DP3481 Control Benefits and CEO Discipline in Automatic Bankruptcy Auctions
|Author(s):||B Espen Eckbo, Karin S Thorburn|
|Publication Date:||July 2002|
|Keyword(s):||bankruptcy, CEO turnover, executive compensation, post-bankruptcy performance, private benefits of control, risk-shifting incentives|
|JEL(s):||D44, G33, G34, K22|
|Programme Areas:||Financial Economics|
|Link to this Page:||cepr.org/active/publications/discussion_papers/dp.php?dpno=3481|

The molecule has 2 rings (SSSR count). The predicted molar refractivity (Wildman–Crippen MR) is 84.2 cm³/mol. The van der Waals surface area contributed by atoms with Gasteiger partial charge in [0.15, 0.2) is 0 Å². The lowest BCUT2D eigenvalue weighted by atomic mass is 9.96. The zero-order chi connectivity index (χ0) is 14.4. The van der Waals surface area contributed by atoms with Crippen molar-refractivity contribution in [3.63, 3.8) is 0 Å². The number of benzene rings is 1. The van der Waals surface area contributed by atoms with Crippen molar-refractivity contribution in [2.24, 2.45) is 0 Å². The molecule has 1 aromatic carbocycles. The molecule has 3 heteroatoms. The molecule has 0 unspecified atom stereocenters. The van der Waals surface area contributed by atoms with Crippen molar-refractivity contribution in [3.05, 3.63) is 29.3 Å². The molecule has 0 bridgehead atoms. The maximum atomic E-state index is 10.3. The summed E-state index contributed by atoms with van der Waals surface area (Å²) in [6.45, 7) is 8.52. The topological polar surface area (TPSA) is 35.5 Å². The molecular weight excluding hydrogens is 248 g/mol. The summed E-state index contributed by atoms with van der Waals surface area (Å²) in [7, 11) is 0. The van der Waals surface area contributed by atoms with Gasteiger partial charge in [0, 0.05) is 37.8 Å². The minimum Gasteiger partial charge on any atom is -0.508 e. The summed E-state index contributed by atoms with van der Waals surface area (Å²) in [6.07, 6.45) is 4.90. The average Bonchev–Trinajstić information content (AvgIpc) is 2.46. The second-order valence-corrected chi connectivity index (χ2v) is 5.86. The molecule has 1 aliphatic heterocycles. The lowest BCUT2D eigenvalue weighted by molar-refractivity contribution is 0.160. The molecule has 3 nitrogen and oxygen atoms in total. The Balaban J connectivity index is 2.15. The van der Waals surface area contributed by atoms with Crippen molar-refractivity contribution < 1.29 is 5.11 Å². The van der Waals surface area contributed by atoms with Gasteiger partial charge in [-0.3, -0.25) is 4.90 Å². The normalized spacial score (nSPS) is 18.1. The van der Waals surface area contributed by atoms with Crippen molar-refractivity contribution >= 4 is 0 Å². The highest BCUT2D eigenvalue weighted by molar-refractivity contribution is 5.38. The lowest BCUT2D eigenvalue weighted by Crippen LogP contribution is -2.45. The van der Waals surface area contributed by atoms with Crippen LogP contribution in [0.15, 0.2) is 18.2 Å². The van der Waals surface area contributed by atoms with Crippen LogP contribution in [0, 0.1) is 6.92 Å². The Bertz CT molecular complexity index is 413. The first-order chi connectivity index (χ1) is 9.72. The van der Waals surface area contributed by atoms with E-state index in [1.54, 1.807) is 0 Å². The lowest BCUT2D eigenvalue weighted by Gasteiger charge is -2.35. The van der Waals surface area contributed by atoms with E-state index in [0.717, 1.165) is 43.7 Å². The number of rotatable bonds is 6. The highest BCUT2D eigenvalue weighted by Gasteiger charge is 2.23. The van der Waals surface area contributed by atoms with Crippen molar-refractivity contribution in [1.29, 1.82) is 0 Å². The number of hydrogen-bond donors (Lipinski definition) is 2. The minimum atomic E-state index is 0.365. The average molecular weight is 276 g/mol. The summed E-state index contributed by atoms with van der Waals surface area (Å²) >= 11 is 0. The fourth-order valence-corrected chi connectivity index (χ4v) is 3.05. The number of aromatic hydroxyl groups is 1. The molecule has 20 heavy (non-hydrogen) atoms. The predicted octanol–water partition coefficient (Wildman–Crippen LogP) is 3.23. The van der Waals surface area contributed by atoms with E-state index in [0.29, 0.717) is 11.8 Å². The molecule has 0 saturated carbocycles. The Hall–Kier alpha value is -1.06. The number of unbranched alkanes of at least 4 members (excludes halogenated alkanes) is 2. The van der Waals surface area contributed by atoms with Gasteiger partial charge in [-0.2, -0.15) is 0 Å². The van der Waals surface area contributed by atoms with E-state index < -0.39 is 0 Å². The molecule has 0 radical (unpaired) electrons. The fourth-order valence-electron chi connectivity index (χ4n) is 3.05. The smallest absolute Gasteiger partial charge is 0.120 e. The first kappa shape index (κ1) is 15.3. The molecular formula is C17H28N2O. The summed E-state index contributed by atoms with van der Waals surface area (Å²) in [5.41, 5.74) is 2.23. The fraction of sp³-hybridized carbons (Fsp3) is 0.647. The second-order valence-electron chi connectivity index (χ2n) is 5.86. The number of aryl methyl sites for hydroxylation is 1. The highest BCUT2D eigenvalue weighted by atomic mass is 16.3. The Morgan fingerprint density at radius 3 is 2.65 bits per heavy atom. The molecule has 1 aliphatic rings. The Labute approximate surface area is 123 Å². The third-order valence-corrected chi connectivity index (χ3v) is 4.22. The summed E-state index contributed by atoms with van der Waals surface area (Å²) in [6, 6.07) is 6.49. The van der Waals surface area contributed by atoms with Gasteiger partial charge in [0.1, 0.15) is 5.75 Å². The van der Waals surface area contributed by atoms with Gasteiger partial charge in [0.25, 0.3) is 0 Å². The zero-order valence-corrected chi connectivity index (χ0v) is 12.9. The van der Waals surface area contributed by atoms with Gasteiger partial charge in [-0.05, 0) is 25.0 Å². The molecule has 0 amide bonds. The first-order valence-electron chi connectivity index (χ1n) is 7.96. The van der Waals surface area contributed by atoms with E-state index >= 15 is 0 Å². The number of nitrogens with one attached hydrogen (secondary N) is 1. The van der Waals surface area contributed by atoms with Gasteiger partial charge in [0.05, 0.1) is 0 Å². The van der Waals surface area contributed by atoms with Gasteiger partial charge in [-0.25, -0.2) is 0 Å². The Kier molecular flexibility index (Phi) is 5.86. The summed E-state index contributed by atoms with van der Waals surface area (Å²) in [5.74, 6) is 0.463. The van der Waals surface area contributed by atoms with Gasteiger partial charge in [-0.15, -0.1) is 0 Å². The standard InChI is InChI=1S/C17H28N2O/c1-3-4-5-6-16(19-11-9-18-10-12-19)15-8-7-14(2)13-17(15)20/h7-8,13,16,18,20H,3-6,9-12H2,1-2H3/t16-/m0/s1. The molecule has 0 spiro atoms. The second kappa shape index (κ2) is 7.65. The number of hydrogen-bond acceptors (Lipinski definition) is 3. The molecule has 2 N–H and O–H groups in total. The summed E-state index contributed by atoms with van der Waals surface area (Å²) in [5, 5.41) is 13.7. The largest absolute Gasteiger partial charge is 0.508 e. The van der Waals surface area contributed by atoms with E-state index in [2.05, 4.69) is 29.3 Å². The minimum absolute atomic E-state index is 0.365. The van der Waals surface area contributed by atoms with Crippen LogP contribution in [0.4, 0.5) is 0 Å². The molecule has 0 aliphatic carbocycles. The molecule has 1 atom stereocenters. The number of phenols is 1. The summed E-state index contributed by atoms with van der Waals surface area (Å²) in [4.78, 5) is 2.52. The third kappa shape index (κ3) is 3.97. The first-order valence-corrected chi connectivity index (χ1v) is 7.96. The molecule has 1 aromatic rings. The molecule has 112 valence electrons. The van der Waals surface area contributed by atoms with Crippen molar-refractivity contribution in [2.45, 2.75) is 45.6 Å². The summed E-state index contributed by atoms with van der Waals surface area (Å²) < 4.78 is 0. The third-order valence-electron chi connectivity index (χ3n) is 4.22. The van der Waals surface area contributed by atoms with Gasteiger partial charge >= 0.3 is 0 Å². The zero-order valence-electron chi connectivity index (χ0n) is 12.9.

We argue that the existence of CEO private control benefits complements managerial reputation in counteracting costly shareholder risk-shifting incentives during severe financial distress, when job-loss may be imminent. We examine this argument empirically using bankruptcy filings in Sweden, where a filing automatically terminates CEO employment and requires the firm to be sold in an open auction. The median CEO income loss is a dramatic 40%, suggesting that bankruptcy filing damages CEO reputation. Empirical proxies for both CEO reputation and control benefits are significant determinants of the probability of the CEO being rehired by the buyer in the auction, as predicted. Moreover, we find that the rehired CEOs generate a post-bankruptcy accounting performance at par with industry rivals. The surprisingly strong survival characteristics of the reorganized firms are consistent with managerial conservatism ex ante, and help alleviate creditor concern with costly asset substitution designed to delay filing in an automatic bankruptcy auction system.